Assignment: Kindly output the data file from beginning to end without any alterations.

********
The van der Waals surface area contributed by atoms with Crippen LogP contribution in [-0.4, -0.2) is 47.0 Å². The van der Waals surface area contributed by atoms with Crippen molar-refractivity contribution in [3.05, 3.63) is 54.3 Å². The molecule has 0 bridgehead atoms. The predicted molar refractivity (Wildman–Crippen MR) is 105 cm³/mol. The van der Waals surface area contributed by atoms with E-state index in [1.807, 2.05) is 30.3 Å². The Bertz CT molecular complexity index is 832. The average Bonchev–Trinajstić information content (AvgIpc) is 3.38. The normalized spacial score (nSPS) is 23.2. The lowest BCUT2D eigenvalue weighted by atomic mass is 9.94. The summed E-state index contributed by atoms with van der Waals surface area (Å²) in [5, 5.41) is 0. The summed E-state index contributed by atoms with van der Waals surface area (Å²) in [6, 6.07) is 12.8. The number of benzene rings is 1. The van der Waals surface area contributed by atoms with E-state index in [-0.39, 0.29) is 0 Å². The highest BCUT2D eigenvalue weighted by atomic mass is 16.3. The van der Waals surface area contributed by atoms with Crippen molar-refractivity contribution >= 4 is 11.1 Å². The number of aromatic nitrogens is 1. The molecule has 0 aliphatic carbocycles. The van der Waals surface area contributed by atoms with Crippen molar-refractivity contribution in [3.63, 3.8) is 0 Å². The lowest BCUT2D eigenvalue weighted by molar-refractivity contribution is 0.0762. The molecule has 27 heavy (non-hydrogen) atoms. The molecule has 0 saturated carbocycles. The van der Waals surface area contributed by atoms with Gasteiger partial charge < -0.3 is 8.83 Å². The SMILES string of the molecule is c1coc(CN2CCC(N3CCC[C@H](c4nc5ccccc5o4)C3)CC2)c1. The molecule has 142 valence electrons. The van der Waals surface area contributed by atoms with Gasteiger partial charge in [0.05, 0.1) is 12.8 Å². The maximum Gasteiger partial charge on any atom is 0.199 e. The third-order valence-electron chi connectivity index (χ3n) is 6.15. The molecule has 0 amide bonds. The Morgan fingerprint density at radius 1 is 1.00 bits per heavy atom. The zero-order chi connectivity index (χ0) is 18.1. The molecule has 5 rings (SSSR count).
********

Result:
The van der Waals surface area contributed by atoms with Crippen LogP contribution in [-0.4, -0.2) is 47.0 Å². The van der Waals surface area contributed by atoms with Crippen molar-refractivity contribution in [3.05, 3.63) is 54.3 Å². The molecule has 0 bridgehead atoms. The predicted molar refractivity (Wildman–Crippen MR) is 105 cm³/mol. The van der Waals surface area contributed by atoms with E-state index in [1.807, 2.05) is 30.3 Å². The Bertz CT molecular complexity index is 832. The average Bonchev–Trinajstić information content (AvgIpc) is 3.38. The normalized spacial score (nSPS) is 23.2. The lowest BCUT2D eigenvalue weighted by atomic mass is 9.94. The summed E-state index contributed by atoms with van der Waals surface area (Å²) in [5, 5.41) is 0. The summed E-state index contributed by atoms with van der Waals surface area (Å²) in [6, 6.07) is 12.8. The number of benzene rings is 1. The van der Waals surface area contributed by atoms with E-state index in [-0.39, 0.29) is 0 Å². The highest BCUT2D eigenvalue weighted by atomic mass is 16.3. The van der Waals surface area contributed by atoms with Crippen molar-refractivity contribution >= 4 is 11.1 Å². The number of aromatic nitrogens is 1. The molecule has 0 aliphatic carbocycles. The van der Waals surface area contributed by atoms with Crippen molar-refractivity contribution in [3.63, 3.8) is 0 Å². The lowest BCUT2D eigenvalue weighted by molar-refractivity contribution is 0.0762. The molecule has 27 heavy (non-hydrogen) atoms. The molecule has 0 saturated carbocycles. The van der Waals surface area contributed by atoms with Gasteiger partial charge < -0.3 is 8.83 Å². The SMILES string of the molecule is c1coc(CN2CCC(N3CCC[C@H](c4nc5ccccc5o4)C3)CC2)c1. The molecule has 142 valence electrons. The van der Waals surface area contributed by atoms with Gasteiger partial charge in [0.05, 0.1) is 12.8 Å². The maximum Gasteiger partial charge on any atom is 0.199 e. The third-order valence-electron chi connectivity index (χ3n) is 6.15. The molecule has 0 amide bonds. The Morgan fingerprint density at radius 1 is 1.00 bits per heavy atom. The zero-order chi connectivity index (χ0) is 18.1. The molecule has 5 rings (SSSR count).